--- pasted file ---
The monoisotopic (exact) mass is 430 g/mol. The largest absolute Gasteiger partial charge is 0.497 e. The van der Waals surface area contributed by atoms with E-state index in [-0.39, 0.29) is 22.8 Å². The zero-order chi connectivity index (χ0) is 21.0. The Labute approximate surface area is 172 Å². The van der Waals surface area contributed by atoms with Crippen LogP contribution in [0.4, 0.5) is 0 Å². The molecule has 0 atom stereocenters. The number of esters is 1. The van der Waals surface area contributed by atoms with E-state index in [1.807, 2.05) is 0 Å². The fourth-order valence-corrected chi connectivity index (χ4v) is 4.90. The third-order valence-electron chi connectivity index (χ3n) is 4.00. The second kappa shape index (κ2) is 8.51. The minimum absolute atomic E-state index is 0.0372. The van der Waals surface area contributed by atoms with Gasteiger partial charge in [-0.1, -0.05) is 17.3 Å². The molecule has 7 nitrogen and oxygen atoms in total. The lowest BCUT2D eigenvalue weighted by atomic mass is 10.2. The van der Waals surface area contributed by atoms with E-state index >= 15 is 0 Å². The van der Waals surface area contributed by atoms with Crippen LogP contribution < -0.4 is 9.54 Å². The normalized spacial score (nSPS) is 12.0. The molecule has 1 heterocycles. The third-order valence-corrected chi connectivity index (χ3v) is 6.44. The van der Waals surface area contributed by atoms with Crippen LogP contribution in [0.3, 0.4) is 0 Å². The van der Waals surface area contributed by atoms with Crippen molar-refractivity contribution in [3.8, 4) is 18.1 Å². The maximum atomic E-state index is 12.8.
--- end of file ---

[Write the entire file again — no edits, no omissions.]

The monoisotopic (exact) mass is 430 g/mol. The largest absolute Gasteiger partial charge is 0.497 e. The van der Waals surface area contributed by atoms with E-state index in [-0.39, 0.29) is 22.8 Å². The zero-order chi connectivity index (χ0) is 21.0. The Labute approximate surface area is 172 Å². The van der Waals surface area contributed by atoms with Crippen LogP contribution in [0.4, 0.5) is 0 Å². The molecule has 0 atom stereocenters. The number of esters is 1. The van der Waals surface area contributed by atoms with E-state index in [1.807, 2.05) is 0 Å². The fourth-order valence-corrected chi connectivity index (χ4v) is 4.90. The third-order valence-electron chi connectivity index (χ3n) is 4.00. The second kappa shape index (κ2) is 8.51. The minimum absolute atomic E-state index is 0.0372. The van der Waals surface area contributed by atoms with Gasteiger partial charge in [-0.1, -0.05) is 17.3 Å². The molecule has 7 nitrogen and oxygen atoms in total. The lowest BCUT2D eigenvalue weighted by atomic mass is 10.2. The van der Waals surface area contributed by atoms with E-state index >= 15 is 0 Å². The van der Waals surface area contributed by atoms with Crippen LogP contribution < -0.4 is 9.54 Å². The normalized spacial score (nSPS) is 12.0. The molecule has 1 heterocycles. The third-order valence-corrected chi connectivity index (χ3v) is 6.44. The van der Waals surface area contributed by atoms with Crippen LogP contribution in [0.3, 0.4) is 0 Å². The van der Waals surface area contributed by atoms with Crippen molar-refractivity contribution in [3.8, 4) is 18.1 Å². The maximum atomic E-state index is 12.8.